Here is a report I am very proud of..It appeared in Youandaids, a flagship publication of the UNDP. It is a pity that UNDP stopped bringing out such publications...

ON a summer evening, inside an apartment on the outskirts of Delhi, a young girl with kohl-lined eyes in a bright blue salwar-kameez, sits engrossed in front of a television screen. The images of mushy love, longing and separation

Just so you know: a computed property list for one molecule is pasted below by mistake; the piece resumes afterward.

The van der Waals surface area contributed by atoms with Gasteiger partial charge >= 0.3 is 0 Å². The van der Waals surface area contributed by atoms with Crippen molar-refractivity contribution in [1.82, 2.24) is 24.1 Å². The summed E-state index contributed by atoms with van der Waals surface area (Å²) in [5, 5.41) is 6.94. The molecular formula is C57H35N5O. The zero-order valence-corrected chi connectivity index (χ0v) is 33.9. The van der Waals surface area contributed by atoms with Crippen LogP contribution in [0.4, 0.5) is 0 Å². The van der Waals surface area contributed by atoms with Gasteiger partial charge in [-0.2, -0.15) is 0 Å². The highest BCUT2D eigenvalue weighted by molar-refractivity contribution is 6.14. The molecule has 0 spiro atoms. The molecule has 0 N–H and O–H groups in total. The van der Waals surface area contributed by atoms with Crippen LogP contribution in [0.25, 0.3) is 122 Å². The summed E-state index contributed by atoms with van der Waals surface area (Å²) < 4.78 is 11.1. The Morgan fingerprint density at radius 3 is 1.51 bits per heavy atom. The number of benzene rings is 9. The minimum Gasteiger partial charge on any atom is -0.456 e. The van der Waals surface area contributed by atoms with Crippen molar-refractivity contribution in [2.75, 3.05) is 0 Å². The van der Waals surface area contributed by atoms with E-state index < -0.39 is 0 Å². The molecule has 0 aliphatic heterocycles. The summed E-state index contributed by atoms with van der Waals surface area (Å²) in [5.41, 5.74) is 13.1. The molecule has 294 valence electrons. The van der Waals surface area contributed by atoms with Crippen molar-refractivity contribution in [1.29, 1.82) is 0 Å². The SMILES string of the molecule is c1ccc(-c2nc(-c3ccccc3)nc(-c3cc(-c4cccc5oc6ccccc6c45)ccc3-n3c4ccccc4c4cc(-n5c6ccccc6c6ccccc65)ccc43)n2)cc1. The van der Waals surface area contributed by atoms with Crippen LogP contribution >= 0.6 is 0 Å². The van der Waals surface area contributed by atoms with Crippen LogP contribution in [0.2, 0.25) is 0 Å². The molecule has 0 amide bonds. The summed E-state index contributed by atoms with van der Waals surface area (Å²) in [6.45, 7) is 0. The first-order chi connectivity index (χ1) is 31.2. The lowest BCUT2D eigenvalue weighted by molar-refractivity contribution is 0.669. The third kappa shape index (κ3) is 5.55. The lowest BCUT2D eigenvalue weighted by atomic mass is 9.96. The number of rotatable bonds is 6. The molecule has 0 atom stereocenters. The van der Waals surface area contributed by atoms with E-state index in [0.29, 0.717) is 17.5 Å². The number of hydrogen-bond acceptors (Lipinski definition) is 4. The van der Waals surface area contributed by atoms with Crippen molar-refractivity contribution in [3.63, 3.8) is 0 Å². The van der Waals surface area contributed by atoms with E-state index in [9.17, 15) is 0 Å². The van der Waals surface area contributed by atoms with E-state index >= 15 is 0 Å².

is part of her daily diet. It is  “Desh Me Nikla Hoga Chaand’ my favourite serial” she  says. At age sixteen, Rita (not her real name) could be the typical, TV-addicted Indian teenager, except that nothing else about her life resembles the girl-next-door. Born into a poor family in a village in Khulna district, Bangladesh, Rita lost her mother when she was very young. Her father brought her to Kolkata and left her with an uncle when she was barely nine. Life was hard. And full of danger, as Rita soon discovered. The ‘uncle’ was coercing his own daughter into sex workmuch against the wishes of his wife. Terrified, with nowhere to go, Rita felt vulnerable. Her father did not keep in touch and her aunt, though sympathetic, could do little to help her.
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